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Rabia al Basri, Saint of Islam

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    Rabia al Basri - Saint of Islam http://www.poetseers.org/spiritual_and_devotional_poets/sufi/rabia Rabia al Basri 717-801 Not much is known about Rabia al
    Message 1 of 1 , Aug 2, 2008
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      Rabia al Basri - Saint of Islam
      http://www.poetseers.org/spiritual_and_devotional_poets/sufi/rabia


      Rabia al Basri 717-801


      Not much is known about Rabia al Basri, except that she lived in
      Basra in Iraq, in the second half of the 8th century AD. She was
      born into poverty. But many spiritual stories are associated with
      her and what we can glean about her is reality merged with legend.
      These traditions come from Farid ud din Attar a later sufi saint and
      poet, who used earlier sources. Rabia herself though has not left
      any written works.

      After her father's death, there was a famine in Basra, and during
      that she was parted from her family. It is not clear how she was
      traveling in a caravan that was set upon by robbers. She was taken
      by the robbers and sold into slavery.

      Her master worked her very hard, but at night after finishing her
      chores Rabia would turn to meditation and prayers and praising the
      Lord. Foregoing rest and sleep she spent her nights in prayers and
      she often fasted during the day.

      There is a story that once, while in the market, she was pursued by
      a vagabond and in running to save herself she fell and broke her
      arm. She prayed to the Lord .


      "I am a poor orphan and a slave, Now my hand too is broken. But I
      do not mind these things if Thou be pleased with me. "



      and felt a voice reply:

      "Never mind all these sufferings. On the Day of Judgement you
      shall be accorded a status that shall be the envy of the angels
      even"

      One day the master of the house spied her at her devotions. There
      was a divine light enveloping her as she prayed. Shocked that he
      kept such a pious soul as a slave, he set her free. Rabia went into
      the desert to pray and became an ascetic. Unlike many sufi saints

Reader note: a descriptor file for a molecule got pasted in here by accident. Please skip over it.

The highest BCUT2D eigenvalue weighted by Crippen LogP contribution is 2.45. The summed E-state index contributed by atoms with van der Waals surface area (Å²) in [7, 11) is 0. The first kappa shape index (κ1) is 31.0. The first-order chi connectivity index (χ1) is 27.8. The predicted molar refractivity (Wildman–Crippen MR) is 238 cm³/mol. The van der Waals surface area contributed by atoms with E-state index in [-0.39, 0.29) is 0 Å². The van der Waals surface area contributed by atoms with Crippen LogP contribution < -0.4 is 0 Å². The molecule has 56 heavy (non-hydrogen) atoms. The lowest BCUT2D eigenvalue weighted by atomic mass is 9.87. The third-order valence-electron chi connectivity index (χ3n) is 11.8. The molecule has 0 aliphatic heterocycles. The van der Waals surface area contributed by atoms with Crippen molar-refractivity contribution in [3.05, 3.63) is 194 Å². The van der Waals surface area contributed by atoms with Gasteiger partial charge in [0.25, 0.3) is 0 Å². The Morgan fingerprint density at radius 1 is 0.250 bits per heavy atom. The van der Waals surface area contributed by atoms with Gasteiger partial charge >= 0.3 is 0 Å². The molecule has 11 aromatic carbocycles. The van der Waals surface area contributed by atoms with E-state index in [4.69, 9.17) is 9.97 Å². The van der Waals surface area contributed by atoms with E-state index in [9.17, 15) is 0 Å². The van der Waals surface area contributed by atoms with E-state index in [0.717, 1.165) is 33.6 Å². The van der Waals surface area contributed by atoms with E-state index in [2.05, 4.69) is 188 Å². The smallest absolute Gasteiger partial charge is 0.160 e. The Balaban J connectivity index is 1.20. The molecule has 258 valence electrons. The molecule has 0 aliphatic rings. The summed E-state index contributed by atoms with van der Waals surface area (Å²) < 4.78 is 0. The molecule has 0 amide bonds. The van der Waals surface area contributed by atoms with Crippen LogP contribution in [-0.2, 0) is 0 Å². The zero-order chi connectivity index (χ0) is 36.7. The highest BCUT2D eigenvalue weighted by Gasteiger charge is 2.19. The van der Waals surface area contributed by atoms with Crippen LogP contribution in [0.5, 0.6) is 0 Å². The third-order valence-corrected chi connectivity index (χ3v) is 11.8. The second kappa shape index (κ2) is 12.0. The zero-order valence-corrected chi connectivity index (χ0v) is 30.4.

she did not learn from a teacher or master but turned to God
      himself.

      Throughout her life, her Love of God. Poverty and self-denial were
      unwavering and her constant companions. She did not possess much
      other than a broken jug, a rush mat and a brick, which she used as a
      pillow. She spent all night in prayer and contemplation chiding
      herself if she slept for it took her away from her active Love of
      God.

      As her fame grew she had many disciples. She also had discussions
      with many of the renowned religious people of her time. Though she
      had many offers of marriage, and tradition has it one even from the
      Amir of Basra, she refused them as she had no time in her life for
      anything other than God.

      More interesting than her absolute asceticism, however, is the
      actual concept of Divine Love that Rabia introduced. She was the
      first to introduce the idea that God should be loved for God's own
      sake, not out of fear--as earlier Sufis had done.

      She taught that repentance was a gift from God because no one could
      repent unless God had already accepted him and given him this gift
      of repentance. She taught that sinners must fear the punishment
      they deserved for their sins, but she also offered such sinners far
      more hope of Paradise than most other ascetics did. For herself,
      she held to a higher ideal, worshipping God neither from fear of
      Hell nor from hope of Paradise, for she saw such self-interest as
      unworthy of God's servants; emotions like fear and hope were like
      veils -- i.e. hindrances to the vision of God Himself.

      She prayed:

      "O Allah! If I worship You for fear of Hell, burn me in Hell,

      and if I worship You in hope of Paradise, exclude me from Paradise.

      But if I worship You for Your Own sake,

      grudge me not Your everlasting Beauty."



      Rabia was in her early to mid eighties when she died, having
      followed the mystic Way to the end. By then, she was continually
      united with her Beloved. As she told her Sufi friends, "My Beloved
      is always with me"



      Taken from www.maryams.net




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